Home News Reserve Marine Major and Lieutenant Colonel sentenced for financial fraud

Reserve Marine Major and Lieutenant Colonel sentenced for financial fraud


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SAN DIEGO — A former Lieutenant Colonel in the U.S. Marine Corps Reserves was sentenced to three months in custody followed by six months’ community confinement in a halfway house and ordered to pay forfeiture and restitution today for participating in a four-year wire fraud conspiracy to defraud the Marine Corps out of over $205,000.

Lieutenant Colonel K. pretended to rent the home of his fellow officer, former reservist Major Jason H. Wild, in order to claim reimbursements from the Marines when called to active duty at Camp Pendleton. Wild, in turn, pretended to rent home. Both men submitted phony lease agreements and rental receipts to support their false claims. In truth, each man owned his own home next to Camp Pendleton and never paid any of the claimed rent.

During the sentencing hearing, U.S. District Judge Anthony J. Battaglia told the defendant: “Those that are so key to our country’s safety, our way of life, when they cross the line, it’s serious.” pleaded guilty in October 2016 to conspiring to commit wire fraud, and filing false claims with the United States.

Co-defendant Wild, who was convicted by a jury at trial last November, was sentenced on February 21, 2017, to nine months in custody followed by six months’ community confinement in a halfway house. Judge Battaglia also imposed the same $205,628 forfeiture judgment and restitution order against Wild.

Wild owned his own home in Oceanside, California throughout the time he claimed rental benefits from the Marine Corps. Evidence at Wild’s trial, including witness testimony, credit card statements, tax returns, and bank records, established that Wild lived in his Oceanside home throughout the period he falsely claimed to pay $38,442 to rent home in Laguna Niguel, California.

Five months after Wild’s “rental” concluded, was activated at Camp Pendleton and falsely claimed for two years to rent Wild’s Oceanside home from Wild’s friend. Although told the Marine Corps he paid $98,736 to rent Wild’s home, the evidence at trial demonstrated that lived in his own home in Laguna Niguel throughout the sham “lease” period.

Financial records, including a bank analysis performed by the Naval Audit Service, established that neither defendant had paid a dollar of the claimed rent.

“Members of the armed forces who defraud the military out of its funds don’t just steal from taxpayers; they rob their comrades in arms of the resources they need to defend each other and our country,” said Acting U.S. Attorney Alana W. Robinson. “This Office will continue to investigate and prosecute those who put their own financial gain before the public trust they are sworn to uphold.”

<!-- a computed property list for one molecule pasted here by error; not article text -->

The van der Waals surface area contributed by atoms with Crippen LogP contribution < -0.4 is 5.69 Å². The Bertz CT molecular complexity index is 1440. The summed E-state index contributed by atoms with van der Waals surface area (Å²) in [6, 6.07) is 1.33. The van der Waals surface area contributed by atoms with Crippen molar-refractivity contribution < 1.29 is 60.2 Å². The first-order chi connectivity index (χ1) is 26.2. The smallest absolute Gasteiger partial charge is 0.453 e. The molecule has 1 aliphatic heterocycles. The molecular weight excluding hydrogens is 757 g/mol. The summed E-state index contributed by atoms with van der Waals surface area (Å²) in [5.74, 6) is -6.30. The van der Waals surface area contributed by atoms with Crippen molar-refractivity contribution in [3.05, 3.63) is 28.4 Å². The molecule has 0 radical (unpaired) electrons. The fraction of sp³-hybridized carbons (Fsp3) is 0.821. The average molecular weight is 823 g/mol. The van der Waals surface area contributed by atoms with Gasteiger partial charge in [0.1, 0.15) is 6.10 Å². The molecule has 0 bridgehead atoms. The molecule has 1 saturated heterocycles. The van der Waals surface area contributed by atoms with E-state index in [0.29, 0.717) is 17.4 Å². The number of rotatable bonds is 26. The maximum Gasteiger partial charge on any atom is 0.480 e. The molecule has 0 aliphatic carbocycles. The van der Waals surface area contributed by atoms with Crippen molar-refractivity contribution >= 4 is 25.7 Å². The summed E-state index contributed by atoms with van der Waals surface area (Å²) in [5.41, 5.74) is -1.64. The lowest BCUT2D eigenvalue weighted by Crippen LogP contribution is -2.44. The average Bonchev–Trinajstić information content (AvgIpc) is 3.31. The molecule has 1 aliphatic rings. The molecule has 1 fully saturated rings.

Robinson commended the close coordination between the investigating agencies-the Department of Defense, Defense Criminal Investigative Service; the Naval Criminal Investigative Service; and the Department of Homeland Security, Office of the Inspector General-during the investigation of this case.

“The successful investigation and prosecution of these two former U.S. Marine Corp Reserve Officers, who prioritized greed over duty, demonstrates a commitment to hold accountable those who unlawfully divert precious resources needed to protect our Marines,” said Chris Hendrickson, Special Agent in Charge, Defense Criminal Investigative Service.

“The successful prosecution in this case was the direct result of collaborative teamwork between the Naval Criminal Investigative Service, its law enforcement partners, and the U.S. Attorney’s Office,” said Gunnar Newquist, Special Agent in Charge of the NCIS Southwest Field Office. “Convictions like this should serve as a deterrent to those who would put personal gain above their responsibility to American taxpayers and warfighters.”

“I am pleased with this successful investigation and prosecution,” said Amanda Thandi, Special Agent in Charge for the U.S. Department of Homeland Security, Office of the Inspector General. “We all suffer when federal programs are undermined by fraud. DHS OIG agents and our law enforcement partners will work aggressively to protect these vital programs and make sure that those who steal from them ultimately pay for their crimes.”

DEFENDANT Case No. 15-cr-2771-AJB

Jason H. Wild 45 years old Oceanside, California

K. 48 years old Laguna Niguel, California


Wire Fraud Conspiracy – 18 U.S.C. S. 1349

Maximum penalty: 20 years’ imprisonment, $250,000 fine, three years’ supervised release, forfeiture and restitution.

False Claim — 18 U.S.C. S. 287

Maximum penalty: 5 years’ imprisonment and $250,000 fine, three years’ supervised release, forfeiture and restitution.

AGENCIES: Department of Defense, Defense Criminal Investigative Service, Naval Criminal Investigative Service, Department of Homeland Security, Office of the Inspector General

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  1. Were these two officers stripped of their titles and their pensions, or will they walk off into the sunset with all their benefits intact?


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